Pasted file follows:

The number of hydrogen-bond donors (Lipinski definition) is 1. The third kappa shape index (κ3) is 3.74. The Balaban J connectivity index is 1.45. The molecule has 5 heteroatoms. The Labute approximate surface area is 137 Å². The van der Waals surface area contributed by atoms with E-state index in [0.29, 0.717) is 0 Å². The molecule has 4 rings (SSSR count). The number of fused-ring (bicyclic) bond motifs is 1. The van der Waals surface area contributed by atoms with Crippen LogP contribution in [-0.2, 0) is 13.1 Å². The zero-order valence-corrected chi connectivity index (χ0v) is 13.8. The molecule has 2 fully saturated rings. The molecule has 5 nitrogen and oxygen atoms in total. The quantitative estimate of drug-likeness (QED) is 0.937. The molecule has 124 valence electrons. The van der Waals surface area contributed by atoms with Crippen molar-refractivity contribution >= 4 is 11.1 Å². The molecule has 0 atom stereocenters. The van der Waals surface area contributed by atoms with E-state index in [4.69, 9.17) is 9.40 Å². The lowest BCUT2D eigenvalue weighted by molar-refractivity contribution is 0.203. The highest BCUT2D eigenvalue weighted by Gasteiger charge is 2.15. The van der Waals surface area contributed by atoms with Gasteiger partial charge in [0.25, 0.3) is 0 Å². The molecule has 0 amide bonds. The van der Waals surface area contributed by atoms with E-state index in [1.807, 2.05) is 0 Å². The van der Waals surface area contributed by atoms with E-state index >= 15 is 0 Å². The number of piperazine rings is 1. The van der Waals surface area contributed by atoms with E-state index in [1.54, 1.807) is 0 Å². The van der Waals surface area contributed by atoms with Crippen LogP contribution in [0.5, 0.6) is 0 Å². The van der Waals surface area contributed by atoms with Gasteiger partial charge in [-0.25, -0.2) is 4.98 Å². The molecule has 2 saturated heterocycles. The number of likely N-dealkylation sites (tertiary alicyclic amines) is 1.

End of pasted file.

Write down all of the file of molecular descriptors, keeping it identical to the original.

The number of hydrogen-bond donors (Lipinski definition) is 1. The third kappa shape index (κ3) is 3.74. The Balaban J connectivity index is 1.45. The molecule has 5 heteroatoms. The Labute approximate surface area is 137 Å². The van der Waals surface area contributed by atoms with E-state index in [0.29, 0.717) is 0 Å². The molecule has 4 rings (SSSR count). The number of fused-ring (bicyclic) bond motifs is 1. The van der Waals surface area contributed by atoms with Crippen LogP contribution in [-0.2, 0) is 13.1 Å². The zero-order valence-corrected chi connectivity index (χ0v) is 13.8. The molecule has 2 fully saturated rings. The molecule has 5 nitrogen and oxygen atoms in total. The quantitative estimate of drug-likeness (QED) is 0.937. The molecule has 124 valence electrons. The van der Waals surface area contributed by atoms with Crippen molar-refractivity contribution >= 4 is 11.1 Å². The molecule has 0 atom stereocenters. The van der Waals surface area contributed by atoms with E-state index in [4.69, 9.17) is 9.40 Å². The lowest BCUT2D eigenvalue weighted by molar-refractivity contribution is 0.203. The highest BCUT2D eigenvalue weighted by Gasteiger charge is 2.15. The van der Waals surface area contributed by atoms with Gasteiger partial charge in [0.25, 0.3) is 0 Å². The molecule has 0 amide bonds. The van der Waals surface area contributed by atoms with E-state index in [1.807, 2.05) is 0 Å². The van der Waals surface area contributed by atoms with E-state index >= 15 is 0 Å². The number of piperazine rings is 1. The van der Waals surface area contributed by atoms with E-state index in [1.54, 1.807) is 0 Å². The van der Waals surface area contributed by atoms with Crippen LogP contribution in [0.5, 0.6) is 0 Å². The van der Waals surface area contributed by atoms with Gasteiger partial charge in [-0.25, -0.2) is 4.98 Å². The molecule has 2 saturated heterocycles. The number of likely N-dealkylation sites (tertiary alicyclic amines) is 1.